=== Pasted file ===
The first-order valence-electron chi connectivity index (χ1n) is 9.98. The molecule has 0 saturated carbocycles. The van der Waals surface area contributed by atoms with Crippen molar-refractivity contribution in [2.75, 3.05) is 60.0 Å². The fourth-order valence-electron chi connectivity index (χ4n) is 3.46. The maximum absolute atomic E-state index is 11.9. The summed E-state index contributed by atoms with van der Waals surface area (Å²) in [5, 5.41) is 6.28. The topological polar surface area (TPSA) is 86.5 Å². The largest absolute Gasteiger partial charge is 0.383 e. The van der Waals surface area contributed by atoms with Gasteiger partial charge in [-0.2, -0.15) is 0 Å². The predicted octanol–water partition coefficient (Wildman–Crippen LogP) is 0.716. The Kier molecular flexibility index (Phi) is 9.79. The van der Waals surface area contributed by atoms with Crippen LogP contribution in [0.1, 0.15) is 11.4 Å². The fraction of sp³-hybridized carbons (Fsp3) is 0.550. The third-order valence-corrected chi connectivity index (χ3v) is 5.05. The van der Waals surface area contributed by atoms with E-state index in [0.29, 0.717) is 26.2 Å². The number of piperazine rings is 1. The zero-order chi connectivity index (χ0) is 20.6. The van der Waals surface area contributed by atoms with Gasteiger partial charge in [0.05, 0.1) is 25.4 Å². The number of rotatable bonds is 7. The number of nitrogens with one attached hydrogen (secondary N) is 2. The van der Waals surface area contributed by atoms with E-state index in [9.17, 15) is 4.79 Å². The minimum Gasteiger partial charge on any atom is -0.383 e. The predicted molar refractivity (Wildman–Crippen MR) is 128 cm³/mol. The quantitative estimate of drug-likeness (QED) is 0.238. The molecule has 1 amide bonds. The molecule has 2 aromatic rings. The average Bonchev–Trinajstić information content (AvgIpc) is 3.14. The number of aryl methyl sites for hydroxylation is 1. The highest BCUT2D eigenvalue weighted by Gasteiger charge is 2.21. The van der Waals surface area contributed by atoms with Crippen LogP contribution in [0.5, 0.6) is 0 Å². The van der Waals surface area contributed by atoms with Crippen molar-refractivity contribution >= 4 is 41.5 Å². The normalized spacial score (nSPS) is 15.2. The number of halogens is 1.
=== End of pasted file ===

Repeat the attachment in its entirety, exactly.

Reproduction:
The first-order valence-electron chi connectivity index (χ1n) is 9.98. The molecule has 0 saturated carbocycles. The van der Waals surface area contributed by atoms with Crippen molar-refractivity contribution in [2.75, 3.05) is 60.0 Å². The fourth-order valence-electron chi connectivity index (χ4n) is 3.46. The maximum absolute atomic E-state index is 11.9. The summed E-state index contributed by atoms with van der Waals surface area (Å²) in [5, 5.41) is 6.28. The topological polar surface area (TPSA) is 86.5 Å². The largest absolute Gasteiger partial charge is 0.383 e. The van der Waals surface area contributed by atoms with Gasteiger partial charge in [-0.2, -0.15) is 0 Å². The predicted octanol–water partition coefficient (Wildman–Crippen LogP) is 0.716. The Kier molecular flexibility index (Phi) is 9.79. The van der Waals surface area contributed by atoms with Crippen LogP contribution in [0.1, 0.15) is 11.4 Å². The fraction of sp³-hybridized carbons (Fsp3) is 0.550. The third-order valence-corrected chi connectivity index (χ3v) is 5.05. The van der Waals surface area contributed by atoms with E-state index in [0.29, 0.717) is 26.2 Å². The number of piperazine rings is 1. The zero-order chi connectivity index (χ0) is 20.6. The van der Waals surface area contributed by atoms with Gasteiger partial charge in [0.05, 0.1) is 25.4 Å². The number of rotatable bonds is 7. The number of nitrogens with one attached hydrogen (secondary N) is 2. The van der Waals surface area contributed by atoms with E-state index in [9.17, 15) is 4.79 Å². The minimum Gasteiger partial charge on any atom is -0.383 e. The predicted molar refractivity (Wildman–Crippen MR) is 128 cm³/mol. The quantitative estimate of drug-likeness (QED) is 0.238. The molecule has 1 amide bonds. The molecule has 2 aromatic rings. The average Bonchev–Trinajstić information content (AvgIpc) is 3.14. The number of aryl methyl sites for hydroxylation is 1. The highest BCUT2D eigenvalue weighted by Gasteiger charge is 2.21. The van der Waals surface area contributed by atoms with Crippen LogP contribution in [0.5, 0.6) is 0 Å². The van der Waals surface area contributed by atoms with Crippen molar-refractivity contribution >= 4 is 41.5 Å². The normalized spacial score (nSPS) is 15.2. The number of halogens is 1.